Iginio Gagliardone explores the surprising technopolitics of two competing visions of the internet, US and Chinese, in Ethiopia.
Eric Heinze argues that it is contradictory to the principles of free speech to criticise the Israeli ambassador to Britain online and then no-platform him at a university talk.
Boycotts betray free enquiry, but Viktor Orbán’s moves against the Central European University at least make them worth debating, says Eric Heinze
Jonathan Raspe explores the case of the Münkler Watch blog, which relentlessly criticised Herfried Münkler, professor of political theory at Humboldt University.
Avi Shlaim argues that when it comes to debates concerning Israel, free speech has become stifled in British academia.
Timothy Garton Ash argues the defence of free speech is more important than ever in Hungary and as part of an interconnected, globalising world in which the disillusioned are turning toward more closed societies.
Caroline Lees describes the work of the European Journalism Observatory, and what it is has observed.
Pınar Ensari and Funda Tekin explain the work of the Hrant Dink Foundation in countering hate speech in Turkey.
Avi Shlaim explores whether there was anything Obama could have done to salvage his reputation in the remaining weeks of his lame-duck presidency.
Avi Shlaim explores the quality of debate within British politics of the Israel-Palestinian conflict and argues that an anti-racist movement has been portrayed as a racist one.
Vanya Bhargav explores why Indian women are less free to express themselves through dress than Indian men.
Udit Bhatia discusses a landmark ruling concerning the conduct of elections and its potential to stifle democratic debate.
Tony Koutsoumbos explores the lessons from his own experiences in building an environment of robust and strong public debate.
Eric Heinze argues that the radicals and liberal grounds for free speech are not mutually exclusive.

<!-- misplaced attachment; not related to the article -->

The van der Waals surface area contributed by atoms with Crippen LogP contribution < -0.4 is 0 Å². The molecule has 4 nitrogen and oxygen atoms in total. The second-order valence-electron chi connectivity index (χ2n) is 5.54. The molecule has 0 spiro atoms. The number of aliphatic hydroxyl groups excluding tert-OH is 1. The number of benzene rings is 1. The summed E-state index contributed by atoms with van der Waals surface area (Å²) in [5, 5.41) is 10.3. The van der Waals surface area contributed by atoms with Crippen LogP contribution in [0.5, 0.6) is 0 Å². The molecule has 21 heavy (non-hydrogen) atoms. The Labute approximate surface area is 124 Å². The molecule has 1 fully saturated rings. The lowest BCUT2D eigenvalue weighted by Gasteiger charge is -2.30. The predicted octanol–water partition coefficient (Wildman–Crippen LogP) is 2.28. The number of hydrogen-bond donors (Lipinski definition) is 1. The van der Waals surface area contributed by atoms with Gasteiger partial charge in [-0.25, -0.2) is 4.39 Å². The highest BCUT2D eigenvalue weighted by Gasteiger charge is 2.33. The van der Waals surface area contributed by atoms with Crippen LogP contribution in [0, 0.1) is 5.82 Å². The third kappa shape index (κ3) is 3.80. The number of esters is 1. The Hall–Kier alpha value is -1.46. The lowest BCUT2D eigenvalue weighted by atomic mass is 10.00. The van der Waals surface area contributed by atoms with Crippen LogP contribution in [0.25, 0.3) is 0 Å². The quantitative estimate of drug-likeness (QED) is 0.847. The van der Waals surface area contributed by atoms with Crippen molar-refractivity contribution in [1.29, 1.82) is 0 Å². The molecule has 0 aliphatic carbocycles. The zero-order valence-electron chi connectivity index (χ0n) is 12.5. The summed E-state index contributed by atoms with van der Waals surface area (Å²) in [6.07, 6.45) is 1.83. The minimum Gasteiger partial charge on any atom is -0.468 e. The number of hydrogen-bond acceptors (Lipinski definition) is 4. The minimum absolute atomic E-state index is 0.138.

Jude Dibia explores the criminalisation and violence faced by the LGBTI community after the Same-Sex Marriage Prohibition Act.
Bill Snaddon discusses political reform in Nigeria and the prosecution of the killers of Nigerian writers and journalists.
Nicholas McGeehan explores restrictions on free speech and protest in the Arab Gulf states and the foreign policy responsibilities of Western governments.
Paul Cliteur and Tom Herrenberg, editors of a book on The Fall and Rise of Blasphemy Law, consider the changing nature of censorship.
Martin Poulter, Wikimedian in residence at Oxford University, considers the active encyclopedia’s first 15 years.
Sara Khorshid reports from a panel discussion that brought together former hate preachers, feminists and ordinary Arab youth to debate the limits of free speech in the new Middle East.
Kerem Öktem describes the dramatic deterioration of Turkey’s media landscape after the attempted coup of July 2016.
Milton Shain discusses his university’s controversial cancellation of a lecture by the journalist who commissioned the ‘Danish cartoons’.
With Canto-pop star Denise Ho and bookseller-turned-whistleblower Lam Wing-Kee, Hong Kong’s pro-democracy movement put the old tactic of boycotts to new use.
Expression can be dangerous, but that should not necessarily make it a crime. Jeffrey Howard evaluates the best argument for banning hate speech.
James Fishkin and Max Senges describe how an innovative democratic mechanism was used at the global Internet Governance Forum to revive Athenian democracy and draw up plans for extending internet access to the next billion users.
Olga Shvarova explores how the Russian Orthodox Church’s interpretation of traditional moral values and spiritual security affects freedom of expression in Russia.
Yury Sorochkin describes the implications of the Russian government’s decision to ban Rutracker.org, the country’s most popular torrent tracker.